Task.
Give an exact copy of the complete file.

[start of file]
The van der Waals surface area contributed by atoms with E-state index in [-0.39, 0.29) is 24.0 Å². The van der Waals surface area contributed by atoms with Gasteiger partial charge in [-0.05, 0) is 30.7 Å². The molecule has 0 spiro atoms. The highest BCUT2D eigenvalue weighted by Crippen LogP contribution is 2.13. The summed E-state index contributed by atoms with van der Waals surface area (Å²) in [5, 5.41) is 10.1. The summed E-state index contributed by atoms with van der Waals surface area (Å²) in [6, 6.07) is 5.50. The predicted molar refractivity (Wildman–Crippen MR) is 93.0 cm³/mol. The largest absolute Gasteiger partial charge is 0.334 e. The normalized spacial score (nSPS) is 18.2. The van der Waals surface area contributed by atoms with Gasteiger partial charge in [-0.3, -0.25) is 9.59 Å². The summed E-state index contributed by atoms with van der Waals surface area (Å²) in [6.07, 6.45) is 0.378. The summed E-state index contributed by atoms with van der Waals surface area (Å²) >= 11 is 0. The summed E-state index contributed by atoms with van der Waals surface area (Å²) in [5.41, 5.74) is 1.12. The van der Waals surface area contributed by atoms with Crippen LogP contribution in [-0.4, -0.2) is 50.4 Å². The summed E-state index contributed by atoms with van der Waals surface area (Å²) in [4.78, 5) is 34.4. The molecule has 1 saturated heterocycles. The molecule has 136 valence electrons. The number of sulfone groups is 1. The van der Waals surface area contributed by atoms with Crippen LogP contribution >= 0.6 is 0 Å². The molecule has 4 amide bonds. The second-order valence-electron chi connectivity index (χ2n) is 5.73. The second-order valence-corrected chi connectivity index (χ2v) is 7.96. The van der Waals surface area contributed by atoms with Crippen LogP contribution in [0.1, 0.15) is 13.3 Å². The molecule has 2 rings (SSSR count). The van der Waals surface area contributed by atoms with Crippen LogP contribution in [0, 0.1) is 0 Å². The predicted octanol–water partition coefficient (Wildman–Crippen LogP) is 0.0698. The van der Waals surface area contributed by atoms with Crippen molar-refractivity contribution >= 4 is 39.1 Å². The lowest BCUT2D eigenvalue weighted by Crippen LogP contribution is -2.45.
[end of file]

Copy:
The van der Waals surface area contributed by atoms with E-state index in [-0.39, 0.29) is 24.0 Å². The van der Waals surface area contributed by atoms with Gasteiger partial charge in [-0.05, 0) is 30.7 Å². The molecule has 0 spiro atoms. The highest BCUT2D eigenvalue weighted by Crippen LogP contribution is 2.13. The summed E-state index contributed by atoms with van der Waals surface area (Å²) in [5, 5.41) is 10.1. The summed E-state index contributed by atoms with van der Waals surface area (Å²) in [6, 6.07) is 5.50. The predicted molar refractivity (Wildman–Crippen MR) is 93.0 cm³/mol. The largest absolute Gasteiger partial charge is 0.334 e. The normalized spacial score (nSPS) is 18.2. The van der Waals surface area contributed by atoms with Gasteiger partial charge in [-0.3, -0.25) is 9.59 Å². The summed E-state index contributed by atoms with van der Waals surface area (Å²) in [6.07, 6.45) is 0.378. The summed E-state index contributed by atoms with van der Waals surface area (Å²) >= 11 is 0. The summed E-state index contributed by atoms with van der Waals surface area (Å²) in [5.41, 5.74) is 1.12. The van der Waals surface area contributed by atoms with Crippen LogP contribution in [-0.4, -0.2) is 50.4 Å². The summed E-state index contributed by atoms with van der Waals surface area (Å²) in [4.78, 5) is 34.4. The molecule has 1 saturated heterocycles. The molecule has 136 valence electrons. The number of sulfone groups is 1. The van der Waals surface area contributed by atoms with Crippen LogP contribution >= 0.6 is 0 Å². The molecule has 4 amide bonds. The second-order valence-electron chi connectivity index (χ2n) is 5.73. The second-order valence-corrected chi connectivity index (χ2v) is 7.96. The van der Waals surface area contributed by atoms with Crippen LogP contribution in [0.1, 0.15) is 13.3 Å². The molecule has 2 rings (SSSR count). The van der Waals surface area contributed by atoms with Crippen LogP contribution in [0, 0.1) is 0 Å². The predicted octanol–water partition coefficient (Wildman–Crippen LogP) is 0.0698. The van der Waals surface area contributed by atoms with Crippen molar-refractivity contribution >= 4 is 39.1 Å². The lowest BCUT2D eigenvalue weighted by Crippen LogP contribution is -2.45.